With the semester over, and an art project looming, Minna and I decided to go away for a few days to work on the script, and i though this would be a good opportunity to do a little backpacking afterwards.
We stayed near Ontonagon in the Upper Peninsula of Michigan, right on the shore of Lake Superior, and planned a three day walk in the Porcupine Mountains State Park.
For some reason I always just assumed that Minna liked backpacking. We'd travelled around Portugal, Romainia, Hungary, Slovakia and Poland together after all. But she told me this was the first time she'd spent any length of time actually in the wilds. She also confessed to being a little nervous of the bears.
I was pretty sure we wouldn't see any, but this presented me with a nice opportunity - to hike in the park and stay at the wilderness cabins instead of in a tent. And in so doing, I'd be able to travel light without having to carry a shelter (which would have been the Haglöfs Genius again, as she didn't really have the gear for the SpinnTwinn).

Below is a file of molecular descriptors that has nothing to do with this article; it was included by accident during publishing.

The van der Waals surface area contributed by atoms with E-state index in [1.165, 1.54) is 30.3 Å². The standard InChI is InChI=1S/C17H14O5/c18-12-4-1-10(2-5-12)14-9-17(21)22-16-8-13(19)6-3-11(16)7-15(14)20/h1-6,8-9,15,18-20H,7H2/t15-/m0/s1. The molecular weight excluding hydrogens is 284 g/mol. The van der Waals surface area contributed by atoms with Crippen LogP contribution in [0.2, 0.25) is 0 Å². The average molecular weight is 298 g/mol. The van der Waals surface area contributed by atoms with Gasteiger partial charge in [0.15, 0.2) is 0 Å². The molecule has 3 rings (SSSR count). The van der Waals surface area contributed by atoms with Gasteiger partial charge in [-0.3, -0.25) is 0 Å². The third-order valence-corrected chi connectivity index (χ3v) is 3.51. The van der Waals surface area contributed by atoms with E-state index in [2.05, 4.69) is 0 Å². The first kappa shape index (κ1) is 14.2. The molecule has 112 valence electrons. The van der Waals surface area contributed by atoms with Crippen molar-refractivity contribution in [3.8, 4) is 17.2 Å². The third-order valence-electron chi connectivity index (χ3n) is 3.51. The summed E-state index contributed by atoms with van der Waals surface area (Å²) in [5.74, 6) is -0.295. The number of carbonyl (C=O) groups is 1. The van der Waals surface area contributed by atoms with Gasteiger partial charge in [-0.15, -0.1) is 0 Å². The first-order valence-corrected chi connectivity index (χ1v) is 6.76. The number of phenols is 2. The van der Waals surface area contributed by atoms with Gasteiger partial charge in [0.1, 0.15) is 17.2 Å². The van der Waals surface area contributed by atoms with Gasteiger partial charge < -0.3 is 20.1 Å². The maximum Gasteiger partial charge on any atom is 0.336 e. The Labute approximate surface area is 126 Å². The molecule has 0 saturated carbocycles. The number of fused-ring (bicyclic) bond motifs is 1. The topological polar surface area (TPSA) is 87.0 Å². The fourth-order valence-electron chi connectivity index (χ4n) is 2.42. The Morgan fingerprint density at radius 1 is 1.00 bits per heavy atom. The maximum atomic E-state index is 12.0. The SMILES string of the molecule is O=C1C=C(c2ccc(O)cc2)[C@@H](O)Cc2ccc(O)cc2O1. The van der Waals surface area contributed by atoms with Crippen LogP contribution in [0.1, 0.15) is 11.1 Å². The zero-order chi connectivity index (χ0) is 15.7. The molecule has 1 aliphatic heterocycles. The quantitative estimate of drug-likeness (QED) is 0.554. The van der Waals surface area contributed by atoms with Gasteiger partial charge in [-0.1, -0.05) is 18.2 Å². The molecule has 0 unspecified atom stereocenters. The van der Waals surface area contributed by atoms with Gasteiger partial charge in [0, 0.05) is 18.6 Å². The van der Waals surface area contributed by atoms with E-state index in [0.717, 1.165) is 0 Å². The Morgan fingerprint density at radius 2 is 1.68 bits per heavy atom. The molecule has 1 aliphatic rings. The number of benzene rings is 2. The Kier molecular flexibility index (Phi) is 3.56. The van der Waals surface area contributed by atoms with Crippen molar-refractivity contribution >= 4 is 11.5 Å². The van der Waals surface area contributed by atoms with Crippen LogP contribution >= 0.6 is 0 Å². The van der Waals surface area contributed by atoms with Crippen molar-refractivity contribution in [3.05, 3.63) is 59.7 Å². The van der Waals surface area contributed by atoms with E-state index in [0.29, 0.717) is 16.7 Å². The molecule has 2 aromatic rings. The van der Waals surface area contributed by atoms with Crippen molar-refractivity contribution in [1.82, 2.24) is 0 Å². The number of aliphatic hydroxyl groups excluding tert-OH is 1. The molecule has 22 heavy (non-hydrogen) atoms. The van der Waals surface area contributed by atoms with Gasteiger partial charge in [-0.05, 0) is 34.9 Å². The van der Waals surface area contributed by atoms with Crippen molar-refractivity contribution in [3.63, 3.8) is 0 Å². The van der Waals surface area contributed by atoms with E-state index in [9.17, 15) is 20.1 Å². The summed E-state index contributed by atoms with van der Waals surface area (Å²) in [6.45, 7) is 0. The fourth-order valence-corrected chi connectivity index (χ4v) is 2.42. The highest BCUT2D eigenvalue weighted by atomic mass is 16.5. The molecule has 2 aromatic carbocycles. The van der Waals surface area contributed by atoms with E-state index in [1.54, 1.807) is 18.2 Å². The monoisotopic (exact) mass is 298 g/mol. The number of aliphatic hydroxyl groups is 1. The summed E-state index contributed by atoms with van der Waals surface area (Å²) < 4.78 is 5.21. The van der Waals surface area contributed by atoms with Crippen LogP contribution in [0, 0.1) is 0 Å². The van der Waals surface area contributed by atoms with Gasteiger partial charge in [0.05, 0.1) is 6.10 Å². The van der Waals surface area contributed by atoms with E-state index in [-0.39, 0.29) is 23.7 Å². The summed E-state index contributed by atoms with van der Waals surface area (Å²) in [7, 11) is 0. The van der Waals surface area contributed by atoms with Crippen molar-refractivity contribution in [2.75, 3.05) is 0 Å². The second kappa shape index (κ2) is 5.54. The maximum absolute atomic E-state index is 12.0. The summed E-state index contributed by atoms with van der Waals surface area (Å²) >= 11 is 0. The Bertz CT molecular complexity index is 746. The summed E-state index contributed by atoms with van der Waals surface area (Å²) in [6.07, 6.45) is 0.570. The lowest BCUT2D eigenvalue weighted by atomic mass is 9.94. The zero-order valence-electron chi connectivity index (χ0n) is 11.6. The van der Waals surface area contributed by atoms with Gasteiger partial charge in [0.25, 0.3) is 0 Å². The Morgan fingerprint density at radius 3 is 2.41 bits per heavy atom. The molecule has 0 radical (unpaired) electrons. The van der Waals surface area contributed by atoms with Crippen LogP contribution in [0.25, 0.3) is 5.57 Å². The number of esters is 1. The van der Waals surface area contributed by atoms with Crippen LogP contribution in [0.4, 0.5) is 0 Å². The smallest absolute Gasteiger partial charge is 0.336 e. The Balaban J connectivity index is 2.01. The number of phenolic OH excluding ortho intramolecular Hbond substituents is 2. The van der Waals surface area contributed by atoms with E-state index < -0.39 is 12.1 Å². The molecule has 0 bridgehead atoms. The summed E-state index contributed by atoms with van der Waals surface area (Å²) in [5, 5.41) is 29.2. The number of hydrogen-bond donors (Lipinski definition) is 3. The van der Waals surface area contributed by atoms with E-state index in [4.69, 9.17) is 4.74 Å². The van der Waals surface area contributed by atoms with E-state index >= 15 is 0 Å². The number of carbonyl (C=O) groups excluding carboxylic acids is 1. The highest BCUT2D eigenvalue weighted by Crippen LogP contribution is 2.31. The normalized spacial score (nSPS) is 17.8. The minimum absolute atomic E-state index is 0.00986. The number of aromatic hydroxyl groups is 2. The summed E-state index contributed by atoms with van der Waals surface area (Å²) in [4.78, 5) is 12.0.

The only problem was that we had the dog with us, and you're not technically allowed to take dogs into the cabins. I asked the owner of our cottage about that, and the first thing she said was, "Yeah, how many people break that rule?" Feeling somewhat like an arch-criminal, I booked us a couple of cabins. Shhh. Don't tell anyone.
I loaded up my as-yet unused Granite Gear Vapor Trail, enjoyed it's pleasant lightness, slipped in on my shoulders, and off we went. (Note: more extensive gear commentary to follow in the next post.)
I chose what I hoped wouldn't be a too strenuous route from the rather inadequate State Park map. Apparently the decent topo map was out of print, but I wasn't really worried; we'd be staying on trail and it's a well-visited park. Plus I had a GPS with me just in case.
Our first stretch was about 10 miles, mostly, I hoped, along the shore of Lake Superior.
However as we progressed it was clear that the path would be taking us a little way inland through dense thicket, so views of the lake were limited. There were a few stretches which provided a more open view, and we took advantage of one near Lone Rock for some lunch.